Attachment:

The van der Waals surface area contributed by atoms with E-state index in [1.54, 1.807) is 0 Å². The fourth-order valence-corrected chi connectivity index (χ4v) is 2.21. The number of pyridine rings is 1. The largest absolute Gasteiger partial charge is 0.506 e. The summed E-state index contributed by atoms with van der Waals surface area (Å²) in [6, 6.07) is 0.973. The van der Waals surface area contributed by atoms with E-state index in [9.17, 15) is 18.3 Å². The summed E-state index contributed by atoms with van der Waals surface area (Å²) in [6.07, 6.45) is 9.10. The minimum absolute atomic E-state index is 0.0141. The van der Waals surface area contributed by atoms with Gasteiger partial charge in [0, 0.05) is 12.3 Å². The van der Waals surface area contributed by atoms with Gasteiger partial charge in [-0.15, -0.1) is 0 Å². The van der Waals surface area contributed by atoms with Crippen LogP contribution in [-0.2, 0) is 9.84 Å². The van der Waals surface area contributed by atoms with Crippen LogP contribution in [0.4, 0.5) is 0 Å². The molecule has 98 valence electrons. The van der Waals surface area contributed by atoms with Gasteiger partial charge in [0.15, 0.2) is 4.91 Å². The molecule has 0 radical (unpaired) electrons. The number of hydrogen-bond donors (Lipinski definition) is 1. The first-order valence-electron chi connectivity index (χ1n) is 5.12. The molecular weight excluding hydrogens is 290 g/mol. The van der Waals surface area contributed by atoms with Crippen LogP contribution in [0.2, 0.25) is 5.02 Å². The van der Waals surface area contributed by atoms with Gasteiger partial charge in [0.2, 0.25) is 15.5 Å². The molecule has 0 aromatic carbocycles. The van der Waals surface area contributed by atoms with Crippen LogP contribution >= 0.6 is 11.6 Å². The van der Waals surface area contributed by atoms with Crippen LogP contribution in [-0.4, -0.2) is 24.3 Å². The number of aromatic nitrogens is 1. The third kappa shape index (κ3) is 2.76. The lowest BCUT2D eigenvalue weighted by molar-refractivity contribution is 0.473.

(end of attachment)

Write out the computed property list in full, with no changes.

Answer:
The van der Waals surface area contributed by atoms with E-state index in [1.54, 1.807) is 0 Å². The fourth-order valence-corrected chi connectivity index (χ4v) is 2.21. The number of pyridine rings is 1. The largest absolute Gasteiger partial charge is 0.506 e. The summed E-state index contributed by atoms with van der Waals surface area (Å²) in [6, 6.07) is 0.973. The van der Waals surface area contributed by atoms with E-state index in [9.17, 15) is 18.3 Å². The summed E-state index contributed by atoms with van der Waals surface area (Å²) in [6.07, 6.45) is 9.10. The minimum absolute atomic E-state index is 0.0141. The van der Waals surface area contributed by atoms with Gasteiger partial charge in [0, 0.05) is 12.3 Å². The van der Waals surface area contributed by atoms with Gasteiger partial charge in [-0.15, -0.1) is 0 Å². The van der Waals surface area contributed by atoms with Crippen LogP contribution in [-0.2, 0) is 9.84 Å². The van der Waals surface area contributed by atoms with Crippen LogP contribution in [0.4, 0.5) is 0 Å². The molecule has 98 valence electrons. The van der Waals surface area contributed by atoms with Gasteiger partial charge in [0.15, 0.2) is 4.91 Å². The molecule has 0 radical (unpaired) electrons. The number of hydrogen-bond donors (Lipinski definition) is 1. The first-order valence-electron chi connectivity index (χ1n) is 5.12. The molecular weight excluding hydrogens is 290 g/mol. The van der Waals surface area contributed by atoms with Crippen LogP contribution in [0.2, 0.25) is 5.02 Å². The van der Waals surface area contributed by atoms with Gasteiger partial charge in [0.2, 0.25) is 15.5 Å². The molecule has 0 aromatic carbocycles. The van der Waals surface area contributed by atoms with Crippen LogP contribution >= 0.6 is 11.6 Å². The van der Waals surface area contributed by atoms with Crippen LogP contribution in [-0.4, -0.2) is 24.3 Å². The number of aromatic nitrogens is 1. The third kappa shape index (κ3) is 2.76. The lowest BCUT2D eigenvalue weighted by molar-refractivity contribution is 0.473.